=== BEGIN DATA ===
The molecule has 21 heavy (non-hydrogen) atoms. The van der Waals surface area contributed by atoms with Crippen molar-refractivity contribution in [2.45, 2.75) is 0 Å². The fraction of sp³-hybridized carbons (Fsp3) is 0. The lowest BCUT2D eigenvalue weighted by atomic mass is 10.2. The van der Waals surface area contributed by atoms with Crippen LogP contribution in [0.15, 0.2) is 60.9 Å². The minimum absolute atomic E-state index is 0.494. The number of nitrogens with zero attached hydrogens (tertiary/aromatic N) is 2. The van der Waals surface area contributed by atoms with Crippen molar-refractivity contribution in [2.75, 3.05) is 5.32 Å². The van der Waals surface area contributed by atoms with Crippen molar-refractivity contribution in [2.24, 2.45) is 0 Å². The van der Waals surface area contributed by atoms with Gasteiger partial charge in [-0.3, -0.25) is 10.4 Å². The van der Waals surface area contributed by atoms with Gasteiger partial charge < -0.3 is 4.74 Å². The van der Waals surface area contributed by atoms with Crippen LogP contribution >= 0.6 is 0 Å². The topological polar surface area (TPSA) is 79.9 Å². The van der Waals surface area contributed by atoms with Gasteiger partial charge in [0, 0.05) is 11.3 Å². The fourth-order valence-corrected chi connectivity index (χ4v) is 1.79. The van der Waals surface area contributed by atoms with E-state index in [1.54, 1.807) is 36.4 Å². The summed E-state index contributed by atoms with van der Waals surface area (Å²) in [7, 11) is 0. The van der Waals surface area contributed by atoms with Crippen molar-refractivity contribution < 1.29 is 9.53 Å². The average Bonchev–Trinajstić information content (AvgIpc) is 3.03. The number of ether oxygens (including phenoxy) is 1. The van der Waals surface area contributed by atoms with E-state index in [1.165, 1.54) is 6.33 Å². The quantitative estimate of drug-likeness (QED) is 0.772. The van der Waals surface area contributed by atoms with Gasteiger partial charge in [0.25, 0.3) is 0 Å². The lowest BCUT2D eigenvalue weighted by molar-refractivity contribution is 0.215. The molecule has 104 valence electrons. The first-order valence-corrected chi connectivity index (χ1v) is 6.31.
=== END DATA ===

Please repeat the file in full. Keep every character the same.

The molecule has 21 heavy (non-hydrogen) atoms. The van der Waals surface area contributed by atoms with Crippen molar-refractivity contribution in [2.45, 2.75) is 0 Å². The fraction of sp³-hybridized carbons (Fsp3) is 0. The lowest BCUT2D eigenvalue weighted by atomic mass is 10.2. The van der Waals surface area contributed by atoms with Crippen LogP contribution in [0.15, 0.2) is 60.9 Å². The minimum absolute atomic E-state index is 0.494. The number of nitrogens with zero attached hydrogens (tertiary/aromatic N) is 2. The van der Waals surface area contributed by atoms with Crippen molar-refractivity contribution in [2.75, 3.05) is 5.32 Å². The van der Waals surface area contributed by atoms with Crippen molar-refractivity contribution in [2.24, 2.45) is 0 Å². The van der Waals surface area contributed by atoms with Gasteiger partial charge in [-0.3, -0.25) is 10.4 Å². The van der Waals surface area contributed by atoms with Gasteiger partial charge < -0.3 is 4.74 Å². The van der Waals surface area contributed by atoms with Crippen LogP contribution >= 0.6 is 0 Å². The topological polar surface area (TPSA) is 79.9 Å². The van der Waals surface area contributed by atoms with Gasteiger partial charge in [0, 0.05) is 11.3 Å². The fourth-order valence-corrected chi connectivity index (χ4v) is 1.79. The van der Waals surface area contributed by atoms with E-state index in [1.54, 1.807) is 36.4 Å². The summed E-state index contributed by atoms with van der Waals surface area (Å²) in [7, 11) is 0. The van der Waals surface area contributed by atoms with Crippen molar-refractivity contribution < 1.29 is 9.53 Å². The average Bonchev–Trinajstić information content (AvgIpc) is 3.03. The number of ether oxygens (including phenoxy) is 1. The van der Waals surface area contributed by atoms with E-state index in [1.165, 1.54) is 6.33 Å². The quantitative estimate of drug-likeness (QED) is 0.772. The van der Waals surface area contributed by atoms with Gasteiger partial charge in [0.25, 0.3) is 0 Å². The lowest BCUT2D eigenvalue weighted by molar-refractivity contribution is 0.215. The molecule has 104 valence electrons. The first-order valence-corrected chi connectivity index (χ1v) is 6.31.